Jihad Against Journalists



Jihad Against Journalists
The 11 Commandments of Deir Ezzor
Threat of crucifixion
Hostage industry
In Libya, Somalia and Nigeria as well
The “media emirs”
Jihadi Utopia
Masters of extreme violence
John Cantlie, journalist and IS hostage
The limits of “embedded” reporting 22
Limiting risks in the field
The art of reporting from a distance
In its Spring 2013 issue, Al-Qaeda’s
English-language online magazine
Inspire published a list of 11 people
to be killed. They included the
cartoonist Charb.
Inspire, the “official magazine” of Al-Qaeda in the Arabian Peninsula (AQPA), had
published a photo of Stéphane Charbonnier, the Charlie Hebdo publisher and
cartoonist also known as Charb, as long ago as 2013. It was in a double spread
in Issue No. 10 and it had this chilling caption: “Yes we can, a bullet a day keeps
the infidel away.” He was one of a total of ten targets named. The others included
Flemming Rose, the editor of Jyllands-Posten, the Danish newspaper that published a
series of Mohamed cartoons, and Salman Rushdie, the author of Satanic Verses. Charb
was murdered along with seven of his Charlie Hebdo colleagues on 7 January 2015.
“The dust will never settle down.” This was the headline of the eight-page feature
that the first issue of Inspire, in the summer of 2010, dedicated to the subject of the
Mohamed cartoons published in Jyllands-Posten in 2005. It was a combination of
wanted notice and permit to kill. A page with a threatening photo of a Colt 45 threw
nine names to the Jihadi lions. Five of them were journalists or media contributors.
They included Flemming Rose, the cartoonist Kurt Westergaard and Lars Vilk, an artist
who like Westergaard had drawn some of the Mohamed cartoons.
Jihadis in Iraq and Syria do not regard journalists in the same way that traditional
dictatorships and authoritarian regimes do – as troublesome witnesses to be
silenced one way or another. The Jihadis regard journalists simply as military targets
to be eliminated. This could be seen in Issue No. 9 of Inspire (in May 2012). It said
Jihad’s targets include not only political leaders, economic infrastructure and military
installations but also “media personalities and media centres that are leading the war
against the Muslims and justifying the attacks on them.” Instead of being seen an
observer who is more or less tolerated, the journalist is regarded from this ideological
standpoint as a belligerent who has to be eliminated, a soldier in the enemy army that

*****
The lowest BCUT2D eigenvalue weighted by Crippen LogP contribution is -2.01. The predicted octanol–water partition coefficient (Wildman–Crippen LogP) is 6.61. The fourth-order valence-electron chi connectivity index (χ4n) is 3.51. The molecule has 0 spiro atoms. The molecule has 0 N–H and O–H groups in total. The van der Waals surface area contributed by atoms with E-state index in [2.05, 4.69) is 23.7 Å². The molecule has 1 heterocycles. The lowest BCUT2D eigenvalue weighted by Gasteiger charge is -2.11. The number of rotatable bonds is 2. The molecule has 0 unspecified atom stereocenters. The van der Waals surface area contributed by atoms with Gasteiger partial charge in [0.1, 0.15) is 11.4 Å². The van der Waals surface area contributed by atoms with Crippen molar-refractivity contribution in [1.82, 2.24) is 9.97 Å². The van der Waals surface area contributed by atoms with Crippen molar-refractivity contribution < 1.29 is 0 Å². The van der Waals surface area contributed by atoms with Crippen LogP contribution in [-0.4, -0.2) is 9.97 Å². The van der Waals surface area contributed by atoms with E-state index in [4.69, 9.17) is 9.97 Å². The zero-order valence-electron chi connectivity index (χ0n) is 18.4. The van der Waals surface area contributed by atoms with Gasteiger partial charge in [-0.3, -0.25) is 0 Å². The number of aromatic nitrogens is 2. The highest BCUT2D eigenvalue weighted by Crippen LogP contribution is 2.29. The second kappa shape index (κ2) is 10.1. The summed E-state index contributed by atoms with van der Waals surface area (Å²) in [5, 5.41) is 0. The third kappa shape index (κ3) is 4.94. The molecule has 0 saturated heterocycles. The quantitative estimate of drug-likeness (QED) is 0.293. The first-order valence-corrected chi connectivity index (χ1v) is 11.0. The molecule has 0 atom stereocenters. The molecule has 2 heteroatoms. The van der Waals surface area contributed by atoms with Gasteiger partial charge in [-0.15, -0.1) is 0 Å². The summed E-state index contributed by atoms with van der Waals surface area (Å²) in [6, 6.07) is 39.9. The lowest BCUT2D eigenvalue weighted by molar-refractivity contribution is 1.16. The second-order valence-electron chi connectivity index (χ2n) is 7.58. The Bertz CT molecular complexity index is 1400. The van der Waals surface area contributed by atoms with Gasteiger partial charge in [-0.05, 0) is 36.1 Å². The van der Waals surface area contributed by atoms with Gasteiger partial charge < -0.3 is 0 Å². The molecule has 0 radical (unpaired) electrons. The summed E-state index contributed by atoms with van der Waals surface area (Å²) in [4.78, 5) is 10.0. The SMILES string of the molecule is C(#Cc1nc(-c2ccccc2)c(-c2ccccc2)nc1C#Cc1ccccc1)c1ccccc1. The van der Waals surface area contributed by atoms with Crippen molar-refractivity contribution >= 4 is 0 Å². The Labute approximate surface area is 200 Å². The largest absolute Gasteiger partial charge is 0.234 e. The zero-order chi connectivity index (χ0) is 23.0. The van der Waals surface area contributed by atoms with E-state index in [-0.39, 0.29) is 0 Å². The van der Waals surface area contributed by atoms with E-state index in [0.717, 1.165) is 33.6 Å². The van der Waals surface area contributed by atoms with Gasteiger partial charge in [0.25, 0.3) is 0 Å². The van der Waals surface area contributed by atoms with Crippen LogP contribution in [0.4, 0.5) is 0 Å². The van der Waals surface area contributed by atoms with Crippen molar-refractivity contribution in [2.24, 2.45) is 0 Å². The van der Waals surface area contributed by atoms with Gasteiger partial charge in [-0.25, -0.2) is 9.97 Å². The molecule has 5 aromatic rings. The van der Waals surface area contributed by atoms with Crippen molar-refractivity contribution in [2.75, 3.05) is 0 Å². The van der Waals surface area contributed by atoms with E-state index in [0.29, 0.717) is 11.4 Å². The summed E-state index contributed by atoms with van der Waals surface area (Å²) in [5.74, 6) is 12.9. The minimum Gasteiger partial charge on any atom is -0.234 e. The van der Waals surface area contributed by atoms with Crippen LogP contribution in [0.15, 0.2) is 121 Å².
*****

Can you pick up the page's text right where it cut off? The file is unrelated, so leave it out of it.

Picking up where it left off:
is the rest of the world.
This is how Inspire portrayed the 7 January 2015 attack on Charlie Hebdo, in which
the 11 fatal victims included eight of Charlie Hebdo’s staff members and contributors.
Issue No. 15, published in the summer of 2015, described the massacre as “the 9/11
of France.” In other words, an operation that was not just revenge for the Mohammed
cartoons but also an extension of the attack on New York’s Twin Towers in 2001, an
act of war against the United States and the West in general.
The threats are never ending. Issue No. 14 makes no mystery of the fact that the
Jihadis intend to strike again. Luz, a Charlie Hebdo cartoonist who avoided being
killed on 7 January because he arrived late, was the target of an initial warning. “Who
can guarantee your freedom, Luz?” Inspire asked. The entire staff was addressed in a
second warning: “And to Charlie Hebdo... if you return, we too shall return.”
War trophy, hostage for ransom, or propaganda tool? To the
Islamist terrorists, a journalist may have a variety of uses,
depending on circumstances, nationality, personal profile and the
content of a reporter’s work. The one inflexible condition is that the
journalist not turn against them.
In 2010, the Iraqi
Jihadi militant Abu
Bakr Al Baghdadi
took over as leader
of Islamic State of
Iraq and the Levant, a
Salafist Jihadi terrorist
group. In 2014, he
declared himself to be
caliph of the Islamic
State, under the
name of Ibrahim, and
thereby claimed to
be commander of all
“Journalists who write against Islamic
State (Daesh) are considered enemy
soldiers, and therefore as targets
to be destroyed,” concludes Romain
Caillet, a specialist in jihadism and
a former lecturer at the French
Institute for the Near East.1 In this
regard, Daesh – the Arabic acronym
for Islamic State in Iraq and the
Levant - has broken with other
Islamist groups, such as the Muslim
Brotherhood, who would never
execute a journalist hostile to their
ideology. But for IS, “a critical article
is an act of war,” the researcher says.
The main victims of this worldview
1. are local journalists who are monitored, intimidated, persecuted and executed by IS
Interviewed by Reporters fighters. For example, the Daesh seizure of Mosul, in June, 2014, was marked by the